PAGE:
He urged boaters and others in and around area waters to make use of life jackets and other flotation devices.
“Keep life jackets available, and make sure children are always wearing a life jacket around local rivers and streams,” Moore said.
He noted life jackets are important to help keep a victim’s head above water, but being able to swim is just as important in order to move out of harm’s way.
Moore recalled a July 2012 incident in which a Reno man drowned near Devol’s Dam on the Muskingum River in Devola.
“He was found in an area of deeper water, and had apparently lost his footing in the current,” he said. “Even the best of swimmers can have trouble in swift current, especially when the river levels are high.”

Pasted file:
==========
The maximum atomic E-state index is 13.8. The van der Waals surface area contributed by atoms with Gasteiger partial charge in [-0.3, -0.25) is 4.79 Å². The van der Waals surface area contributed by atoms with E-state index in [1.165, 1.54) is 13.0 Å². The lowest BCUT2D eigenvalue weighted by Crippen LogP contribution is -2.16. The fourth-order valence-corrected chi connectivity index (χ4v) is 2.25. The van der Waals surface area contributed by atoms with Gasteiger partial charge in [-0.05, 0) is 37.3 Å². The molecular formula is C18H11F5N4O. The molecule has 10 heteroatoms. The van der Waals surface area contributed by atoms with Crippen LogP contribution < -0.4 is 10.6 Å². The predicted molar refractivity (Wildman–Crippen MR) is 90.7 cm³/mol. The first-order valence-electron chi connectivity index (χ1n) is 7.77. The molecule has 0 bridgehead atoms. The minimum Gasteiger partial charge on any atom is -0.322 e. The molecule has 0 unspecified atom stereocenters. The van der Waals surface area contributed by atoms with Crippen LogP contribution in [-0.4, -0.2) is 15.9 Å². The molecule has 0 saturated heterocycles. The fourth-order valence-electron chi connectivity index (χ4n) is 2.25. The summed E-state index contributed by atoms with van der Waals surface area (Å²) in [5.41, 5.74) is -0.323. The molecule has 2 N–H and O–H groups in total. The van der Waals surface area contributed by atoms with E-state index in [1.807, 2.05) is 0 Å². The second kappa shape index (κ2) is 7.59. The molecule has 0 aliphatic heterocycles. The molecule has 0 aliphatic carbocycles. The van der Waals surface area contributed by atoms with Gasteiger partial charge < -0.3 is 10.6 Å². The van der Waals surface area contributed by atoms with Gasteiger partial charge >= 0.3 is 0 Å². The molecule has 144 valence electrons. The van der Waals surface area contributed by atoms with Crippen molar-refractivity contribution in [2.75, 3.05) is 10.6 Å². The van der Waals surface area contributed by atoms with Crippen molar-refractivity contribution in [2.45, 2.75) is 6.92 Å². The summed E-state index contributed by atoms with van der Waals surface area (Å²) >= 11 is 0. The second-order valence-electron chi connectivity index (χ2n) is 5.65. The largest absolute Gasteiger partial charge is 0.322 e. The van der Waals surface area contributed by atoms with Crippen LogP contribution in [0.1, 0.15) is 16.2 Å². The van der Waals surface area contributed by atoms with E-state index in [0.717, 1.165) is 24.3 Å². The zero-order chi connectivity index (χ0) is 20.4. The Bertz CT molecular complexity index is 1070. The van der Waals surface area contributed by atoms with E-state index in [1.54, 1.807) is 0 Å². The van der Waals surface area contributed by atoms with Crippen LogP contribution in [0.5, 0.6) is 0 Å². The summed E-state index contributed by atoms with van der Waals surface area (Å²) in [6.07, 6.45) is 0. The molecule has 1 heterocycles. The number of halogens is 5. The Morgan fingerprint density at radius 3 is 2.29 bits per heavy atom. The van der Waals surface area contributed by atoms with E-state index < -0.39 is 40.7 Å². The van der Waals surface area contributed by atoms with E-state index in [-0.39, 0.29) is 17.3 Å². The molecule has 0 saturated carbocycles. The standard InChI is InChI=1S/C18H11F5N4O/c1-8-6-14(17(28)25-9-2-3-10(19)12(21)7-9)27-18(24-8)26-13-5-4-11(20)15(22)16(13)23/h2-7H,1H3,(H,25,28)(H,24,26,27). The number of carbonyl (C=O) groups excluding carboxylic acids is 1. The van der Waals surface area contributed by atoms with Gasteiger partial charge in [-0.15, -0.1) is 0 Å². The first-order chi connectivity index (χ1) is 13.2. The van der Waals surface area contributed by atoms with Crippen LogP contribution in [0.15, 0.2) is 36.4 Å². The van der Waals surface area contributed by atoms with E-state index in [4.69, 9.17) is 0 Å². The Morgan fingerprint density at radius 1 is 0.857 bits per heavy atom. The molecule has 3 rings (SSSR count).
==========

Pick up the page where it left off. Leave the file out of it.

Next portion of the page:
Washington County Sheriff Larry Mincks was also at the scene of that drowning.
“That victim was just wading across the river with some friends,” he said. “That’s why it’s important to have some kind of flotation device anytime you’re in the rivers.”
Mincks said there’s a lot of recreation on the local rivers as well as along the river banks.
“We have a tremendous amount of shoreline on these rivers where people may be fishing or swimming,” he said. “And parents should make sure their children know how to swim.”
Alcohol also figures into many drownings, Mincks said, noting that drinking and operating a boat full of people can have disastrous results.
Learning to swim is not that difficult, according to Suzy Zumwalde, director of the Marietta Family YMCA, which offers swimming lessons year-round at the Y’s indoor pool to non-members and members alike.